Person reidentification (ReID) is an important application of Internet of Things (IoT). ReID recognizes pedestrians across camera views at different locations and time, which is usually treated as a ranking task. An essential part of this task is the hard sample mining. Technically, two strategies could be employed, i.e., global hard mining and local hard mining. For the former, hard samples are mined within the entire training set, while for the latter, it is done in mini-batches. In literature, most existing methods operate locally. Examples include batch-hard sample mining and semihard sample mining. The reason for the rare use of global hard mining is the high computational complexity. In this article, we argue that global mining helps to find harder samples that benefit model training. To this end, this article introduces a new system to: 1) efficiently mine hard samples (positive and negative) from the entire training set and 2) effectively use them in training. Specifically, a ranking list network coupled with a multiplet loss is proposed. On the one hand, the multiplet loss makes the ranking list progressively created to avoid the time-consuming initialization. On the other hand, the multiplet loss aims to make effective use of the hard and easy samples during training. In addition, the ranking list makes it possible to globally and effectively mine hard positive and negative samples. In the experiments, we explore the performance of the global and local sample mining methods, and the effects of the semihard, the hardest, and the randomly selected samples. Finally, we demonstrate the validity of our theories using various public data sets and achieve competitive results via a quantitative evaluation.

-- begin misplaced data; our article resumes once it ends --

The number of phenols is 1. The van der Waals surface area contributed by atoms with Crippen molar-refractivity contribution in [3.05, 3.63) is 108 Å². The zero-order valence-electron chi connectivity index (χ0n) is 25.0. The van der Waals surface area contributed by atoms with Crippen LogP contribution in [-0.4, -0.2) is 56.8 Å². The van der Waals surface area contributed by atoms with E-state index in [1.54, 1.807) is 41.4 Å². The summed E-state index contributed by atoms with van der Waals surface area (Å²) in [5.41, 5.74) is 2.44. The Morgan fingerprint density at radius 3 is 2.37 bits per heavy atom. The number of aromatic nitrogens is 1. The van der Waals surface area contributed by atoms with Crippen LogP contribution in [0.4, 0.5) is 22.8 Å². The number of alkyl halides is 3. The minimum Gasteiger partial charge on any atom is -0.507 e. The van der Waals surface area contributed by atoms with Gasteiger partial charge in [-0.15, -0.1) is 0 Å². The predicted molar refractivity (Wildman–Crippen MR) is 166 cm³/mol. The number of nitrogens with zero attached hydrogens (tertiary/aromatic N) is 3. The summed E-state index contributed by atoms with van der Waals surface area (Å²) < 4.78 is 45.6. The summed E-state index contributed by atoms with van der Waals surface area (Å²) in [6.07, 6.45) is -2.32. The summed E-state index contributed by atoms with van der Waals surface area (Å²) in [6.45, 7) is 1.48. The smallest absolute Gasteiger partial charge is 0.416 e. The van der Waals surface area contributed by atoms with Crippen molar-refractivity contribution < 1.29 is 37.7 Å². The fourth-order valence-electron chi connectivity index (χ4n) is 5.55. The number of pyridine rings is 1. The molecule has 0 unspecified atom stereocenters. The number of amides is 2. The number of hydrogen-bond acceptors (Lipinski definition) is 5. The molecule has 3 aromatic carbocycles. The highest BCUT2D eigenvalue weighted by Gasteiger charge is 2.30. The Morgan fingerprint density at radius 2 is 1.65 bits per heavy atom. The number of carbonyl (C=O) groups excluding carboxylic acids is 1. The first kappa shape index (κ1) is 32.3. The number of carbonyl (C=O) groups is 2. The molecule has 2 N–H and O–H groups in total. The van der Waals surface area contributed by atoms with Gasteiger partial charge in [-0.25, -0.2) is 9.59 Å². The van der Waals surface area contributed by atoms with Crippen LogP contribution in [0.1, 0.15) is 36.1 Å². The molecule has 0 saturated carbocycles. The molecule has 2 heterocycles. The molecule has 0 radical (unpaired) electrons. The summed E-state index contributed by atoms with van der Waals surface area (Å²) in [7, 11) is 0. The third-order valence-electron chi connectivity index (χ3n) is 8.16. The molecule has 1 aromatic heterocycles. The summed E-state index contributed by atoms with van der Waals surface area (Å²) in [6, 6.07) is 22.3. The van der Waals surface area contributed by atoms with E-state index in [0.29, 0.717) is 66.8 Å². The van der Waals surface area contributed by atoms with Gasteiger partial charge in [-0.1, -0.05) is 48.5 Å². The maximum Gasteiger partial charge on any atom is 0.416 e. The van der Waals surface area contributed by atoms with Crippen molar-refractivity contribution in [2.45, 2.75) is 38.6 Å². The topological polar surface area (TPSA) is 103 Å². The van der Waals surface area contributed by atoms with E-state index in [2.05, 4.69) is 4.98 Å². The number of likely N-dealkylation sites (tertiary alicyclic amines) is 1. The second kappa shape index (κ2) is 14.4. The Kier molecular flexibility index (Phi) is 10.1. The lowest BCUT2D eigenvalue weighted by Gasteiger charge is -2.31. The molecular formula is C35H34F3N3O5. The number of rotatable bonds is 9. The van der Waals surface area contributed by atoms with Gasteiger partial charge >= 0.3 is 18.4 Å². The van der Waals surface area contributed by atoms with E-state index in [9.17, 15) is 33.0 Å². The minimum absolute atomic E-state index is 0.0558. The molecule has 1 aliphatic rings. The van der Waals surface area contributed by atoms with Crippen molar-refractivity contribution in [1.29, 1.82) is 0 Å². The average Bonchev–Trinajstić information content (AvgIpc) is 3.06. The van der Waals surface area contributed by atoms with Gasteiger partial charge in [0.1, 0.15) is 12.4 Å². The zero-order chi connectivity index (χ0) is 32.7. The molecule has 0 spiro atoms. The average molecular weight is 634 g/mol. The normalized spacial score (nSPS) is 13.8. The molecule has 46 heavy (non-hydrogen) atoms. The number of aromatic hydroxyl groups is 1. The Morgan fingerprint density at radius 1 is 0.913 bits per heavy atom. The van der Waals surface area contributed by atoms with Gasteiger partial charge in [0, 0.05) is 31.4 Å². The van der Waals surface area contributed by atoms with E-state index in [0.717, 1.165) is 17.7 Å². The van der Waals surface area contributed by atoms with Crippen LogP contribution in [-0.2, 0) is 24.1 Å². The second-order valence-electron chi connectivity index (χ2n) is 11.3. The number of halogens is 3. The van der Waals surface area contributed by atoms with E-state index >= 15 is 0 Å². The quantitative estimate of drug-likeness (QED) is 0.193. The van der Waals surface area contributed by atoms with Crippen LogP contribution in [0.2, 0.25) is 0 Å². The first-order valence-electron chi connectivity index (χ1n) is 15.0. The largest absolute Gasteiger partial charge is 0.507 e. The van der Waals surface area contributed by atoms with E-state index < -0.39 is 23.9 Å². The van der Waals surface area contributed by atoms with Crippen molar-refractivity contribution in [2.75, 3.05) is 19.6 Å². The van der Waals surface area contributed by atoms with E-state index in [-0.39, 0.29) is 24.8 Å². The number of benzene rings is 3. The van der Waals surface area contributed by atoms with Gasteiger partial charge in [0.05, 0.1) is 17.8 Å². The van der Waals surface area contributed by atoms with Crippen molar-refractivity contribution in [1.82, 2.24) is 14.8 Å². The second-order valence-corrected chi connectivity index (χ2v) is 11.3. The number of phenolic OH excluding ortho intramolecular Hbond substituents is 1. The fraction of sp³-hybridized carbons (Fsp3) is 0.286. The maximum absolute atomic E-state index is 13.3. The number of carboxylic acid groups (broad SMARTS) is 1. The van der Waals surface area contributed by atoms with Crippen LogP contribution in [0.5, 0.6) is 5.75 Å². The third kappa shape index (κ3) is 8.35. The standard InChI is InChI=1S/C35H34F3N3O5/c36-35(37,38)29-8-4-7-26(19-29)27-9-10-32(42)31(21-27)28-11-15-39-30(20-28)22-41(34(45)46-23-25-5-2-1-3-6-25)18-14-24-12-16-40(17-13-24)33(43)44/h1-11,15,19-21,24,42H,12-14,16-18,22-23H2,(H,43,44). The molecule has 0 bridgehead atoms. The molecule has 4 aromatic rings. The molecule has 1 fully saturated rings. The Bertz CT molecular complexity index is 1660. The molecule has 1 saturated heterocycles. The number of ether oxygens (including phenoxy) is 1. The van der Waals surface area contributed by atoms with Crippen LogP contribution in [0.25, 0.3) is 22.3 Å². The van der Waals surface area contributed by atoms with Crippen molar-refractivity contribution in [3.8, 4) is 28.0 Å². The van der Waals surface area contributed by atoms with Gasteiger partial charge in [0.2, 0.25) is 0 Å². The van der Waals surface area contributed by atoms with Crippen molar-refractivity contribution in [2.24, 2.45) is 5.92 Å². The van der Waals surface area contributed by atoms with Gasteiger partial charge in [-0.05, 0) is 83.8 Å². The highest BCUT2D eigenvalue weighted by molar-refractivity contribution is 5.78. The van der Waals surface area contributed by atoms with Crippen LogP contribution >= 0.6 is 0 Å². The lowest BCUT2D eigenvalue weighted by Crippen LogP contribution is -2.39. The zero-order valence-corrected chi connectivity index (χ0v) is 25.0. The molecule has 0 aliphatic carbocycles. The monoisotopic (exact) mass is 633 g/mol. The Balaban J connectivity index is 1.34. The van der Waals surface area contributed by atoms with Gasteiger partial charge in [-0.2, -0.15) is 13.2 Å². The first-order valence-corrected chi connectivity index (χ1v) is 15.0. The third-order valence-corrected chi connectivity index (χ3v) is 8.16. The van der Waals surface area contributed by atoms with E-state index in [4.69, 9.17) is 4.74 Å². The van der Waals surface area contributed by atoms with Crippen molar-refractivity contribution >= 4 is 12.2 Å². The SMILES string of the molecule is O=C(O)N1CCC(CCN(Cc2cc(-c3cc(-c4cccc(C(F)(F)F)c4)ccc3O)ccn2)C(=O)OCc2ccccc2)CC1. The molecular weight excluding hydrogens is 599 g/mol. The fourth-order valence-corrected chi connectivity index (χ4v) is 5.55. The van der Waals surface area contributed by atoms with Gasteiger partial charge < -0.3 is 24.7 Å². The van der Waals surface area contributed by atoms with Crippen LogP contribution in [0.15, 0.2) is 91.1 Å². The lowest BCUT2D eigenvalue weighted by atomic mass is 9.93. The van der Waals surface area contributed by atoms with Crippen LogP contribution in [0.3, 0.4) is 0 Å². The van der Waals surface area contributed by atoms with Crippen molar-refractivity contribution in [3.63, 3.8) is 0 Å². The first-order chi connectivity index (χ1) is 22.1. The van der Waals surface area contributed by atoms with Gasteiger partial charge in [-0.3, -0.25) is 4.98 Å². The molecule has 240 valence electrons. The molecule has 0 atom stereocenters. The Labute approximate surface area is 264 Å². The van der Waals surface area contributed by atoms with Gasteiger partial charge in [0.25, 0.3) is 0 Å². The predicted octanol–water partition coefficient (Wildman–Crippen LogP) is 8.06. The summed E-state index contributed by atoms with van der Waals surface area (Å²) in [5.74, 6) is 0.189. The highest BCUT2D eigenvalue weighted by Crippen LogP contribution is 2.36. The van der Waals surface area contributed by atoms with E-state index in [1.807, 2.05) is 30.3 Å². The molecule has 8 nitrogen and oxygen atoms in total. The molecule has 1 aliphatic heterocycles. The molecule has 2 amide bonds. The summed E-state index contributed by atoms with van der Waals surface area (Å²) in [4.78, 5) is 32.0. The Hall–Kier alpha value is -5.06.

- Convolutional neural networks
- hard sample mining
- listwise rank learning
- multiplet loss
- person reidentification (ReID)